True to his words, Bashir Ahmed Bilour paid for his political ideals with his life.
Though a soft-spoken and popular politician, Bilour had a potent voice, which he used to publicly denounce the scourge of terrorism. And while it earned him the ire of the Taliban, he never shied away from his duties. Be it inspecting the scene of a suicide attack or consoling families of victims, Bilour was always the first to rush to the scene.
It was for this reason that he was twice targeted in suicide attacks during the past few years. His residence also came under attack when militants fired rockets at his house.
Bilour was born on August 1, 1943, in Peshawar. He passed out from the Government Higher Secondary School (GHSS) No 1, Peshawar Cantonment in 1958, and in 1965 graduated from the prestigious University of Peshawar with an LLB degree.
In 1969, he married the daughter of Haji Gul Mohammad popularly known as Gul Babu, a prominent personality of Peshawar.
The Bilour family is widely regarded as ANP’s strongest political fort in Peshawar. Its political clout in the provincial capital is undisputed. So, it is little wonder that Bilour was inclined towards politics since his earliest days.
“It was in 1952, when we were studying in 5th grade, he used to tell me ‘I will become a big name in the future,’” Bilour’s cousin Ishtiaq Ahmed recollects.
Bilour started taking a keen interest in politics in the early 1970s from the now defunct National Awami Party (NAP) platform. Interestingly, Bashir Bilour was imprisoned along with his three brothers after Zulfikar Ali Bhutto’s government banned the NAP in 1975. Bilour rose to prominence in 1977, when he was appointed Awami National Party’s general secretary. Later, he was also made party’s senior vice president.
People carry the coffin of senior minister Bashir Ahmad Bilour. PHOTO: EXPRESS/MUHAMMAD IQBAL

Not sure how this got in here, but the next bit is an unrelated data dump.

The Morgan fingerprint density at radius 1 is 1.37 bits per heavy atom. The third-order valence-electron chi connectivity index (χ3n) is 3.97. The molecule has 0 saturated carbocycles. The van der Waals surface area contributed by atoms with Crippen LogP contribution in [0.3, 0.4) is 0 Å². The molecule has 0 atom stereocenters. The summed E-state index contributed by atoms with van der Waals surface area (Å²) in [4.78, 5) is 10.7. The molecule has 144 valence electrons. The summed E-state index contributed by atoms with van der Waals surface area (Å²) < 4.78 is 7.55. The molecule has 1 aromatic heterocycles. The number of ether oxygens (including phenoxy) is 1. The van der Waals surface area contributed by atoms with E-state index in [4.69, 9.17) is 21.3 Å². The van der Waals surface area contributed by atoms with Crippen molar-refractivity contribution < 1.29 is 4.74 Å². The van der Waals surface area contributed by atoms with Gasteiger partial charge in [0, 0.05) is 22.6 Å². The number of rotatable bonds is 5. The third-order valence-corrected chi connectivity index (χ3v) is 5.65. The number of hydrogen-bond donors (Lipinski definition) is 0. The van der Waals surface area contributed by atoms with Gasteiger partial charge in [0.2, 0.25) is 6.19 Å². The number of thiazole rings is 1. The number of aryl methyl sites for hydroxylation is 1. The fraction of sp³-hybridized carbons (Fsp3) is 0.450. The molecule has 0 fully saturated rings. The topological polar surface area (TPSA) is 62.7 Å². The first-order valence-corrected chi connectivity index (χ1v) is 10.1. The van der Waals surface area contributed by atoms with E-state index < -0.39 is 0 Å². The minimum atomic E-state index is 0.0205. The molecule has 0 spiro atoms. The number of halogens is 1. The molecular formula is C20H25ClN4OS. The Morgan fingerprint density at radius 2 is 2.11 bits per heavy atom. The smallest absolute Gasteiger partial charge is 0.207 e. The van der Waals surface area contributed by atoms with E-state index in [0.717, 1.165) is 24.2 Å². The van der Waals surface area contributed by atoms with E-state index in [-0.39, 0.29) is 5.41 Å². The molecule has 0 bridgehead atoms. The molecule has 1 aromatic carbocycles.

He served as the party’s acting president twice – once after the resignation of Begum Nasim Wali Khan and the other time, after Afzal Khan Lala stepped down.
Bilour has also served as the provincial president of the ANP two times in his career.
Perhaps the most striking aspect of Bilour’s political career was his unbeaten track record in electoral politics. His family did not participate in the 1985 elections, but Haji Ghulam Ahmed Bilour and Bashir Ahmed Bilour contested the 1988 general elections. While Bilour lost to Pakistan Peoples Party member Syed Ayub Shah, the defeat would prove to be uncharacteristic of him. He won the provincial assembly constituency PK-III five times in a row: in 1990, 1993, 1997, 2002, 2008 elections.
Interestingly, he was among the few ANP stalwarts who held their fort when the Muttahida Majlis-e-Amal (MMA) swept the 2002 elections in the province, then known as the North West Frontier Province.
Bilour has held several portfolios as a minister. Following the 2008 elections, he was expected to be made the chief minister, a post later offered to Amir Haider Khan Hoti. Instead, he was made the parliamentary leader of ANP in the K-P Assembly and senior minister for local government and rural development.
Many took him to be the face of the provincial assembly and he actively voiced concerns in all matters of legislation.
Bashir Bilour is survived by two sons and three daughters.
Published in The Express Tribune, December 23rd, 2012.